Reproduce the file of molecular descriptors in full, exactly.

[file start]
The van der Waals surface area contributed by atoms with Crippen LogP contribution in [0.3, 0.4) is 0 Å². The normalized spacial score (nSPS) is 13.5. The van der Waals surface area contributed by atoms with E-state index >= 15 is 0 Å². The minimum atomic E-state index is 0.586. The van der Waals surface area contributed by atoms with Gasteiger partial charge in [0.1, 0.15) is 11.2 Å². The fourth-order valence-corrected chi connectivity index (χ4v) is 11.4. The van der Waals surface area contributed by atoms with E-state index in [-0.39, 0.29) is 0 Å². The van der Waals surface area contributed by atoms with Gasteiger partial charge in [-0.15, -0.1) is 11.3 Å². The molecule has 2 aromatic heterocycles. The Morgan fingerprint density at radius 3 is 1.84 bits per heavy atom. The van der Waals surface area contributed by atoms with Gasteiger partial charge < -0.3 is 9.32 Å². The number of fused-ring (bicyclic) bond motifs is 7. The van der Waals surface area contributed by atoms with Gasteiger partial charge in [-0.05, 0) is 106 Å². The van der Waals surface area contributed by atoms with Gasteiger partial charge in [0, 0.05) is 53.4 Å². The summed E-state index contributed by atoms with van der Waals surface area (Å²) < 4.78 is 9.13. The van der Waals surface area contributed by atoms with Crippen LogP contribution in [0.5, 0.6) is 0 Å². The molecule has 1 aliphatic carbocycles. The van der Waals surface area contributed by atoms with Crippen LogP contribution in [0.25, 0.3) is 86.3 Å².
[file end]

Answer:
The van der Waals surface area contributed by atoms with Crippen LogP contribution in [0.3, 0.4) is 0 Å². The normalized spacial score (nSPS) is 13.5. The van der Waals surface area contributed by atoms with E-state index >= 15 is 0 Å². The minimum atomic E-state index is 0.586. The van der Waals surface area contributed by atoms with Gasteiger partial charge in [0.1, 0.15) is 11.2 Å². The fourth-order valence-corrected chi connectivity index (χ4v) is 11.4. The van der Waals surface area contributed by atoms with E-state index in [-0.39, 0.29) is 0 Å². The van der Waals surface area contributed by atoms with Gasteiger partial charge in [-0.15, -0.1) is 11.3 Å². The molecule has 2 aromatic heterocycles. The Morgan fingerprint density at radius 3 is 1.84 bits per heavy atom. The van der Waals surface area contributed by atoms with Gasteiger partial charge < -0.3 is 9.32 Å². The number of fused-ring (bicyclic) bond motifs is 7. The van der Waals surface area contributed by atoms with Gasteiger partial charge in [-0.05, 0) is 106 Å². The van der Waals surface area contributed by atoms with Gasteiger partial charge in [0, 0.05) is 53.4 Å². The summed E-state index contributed by atoms with van der Waals surface area (Å²) < 4.78 is 9.13. The van der Waals surface area contributed by atoms with Crippen LogP contribution in [0.5, 0.6) is 0 Å². The molecule has 1 aliphatic carbocycles. The van der Waals surface area contributed by atoms with Crippen LogP contribution in [0.25, 0.3) is 86.3 Å².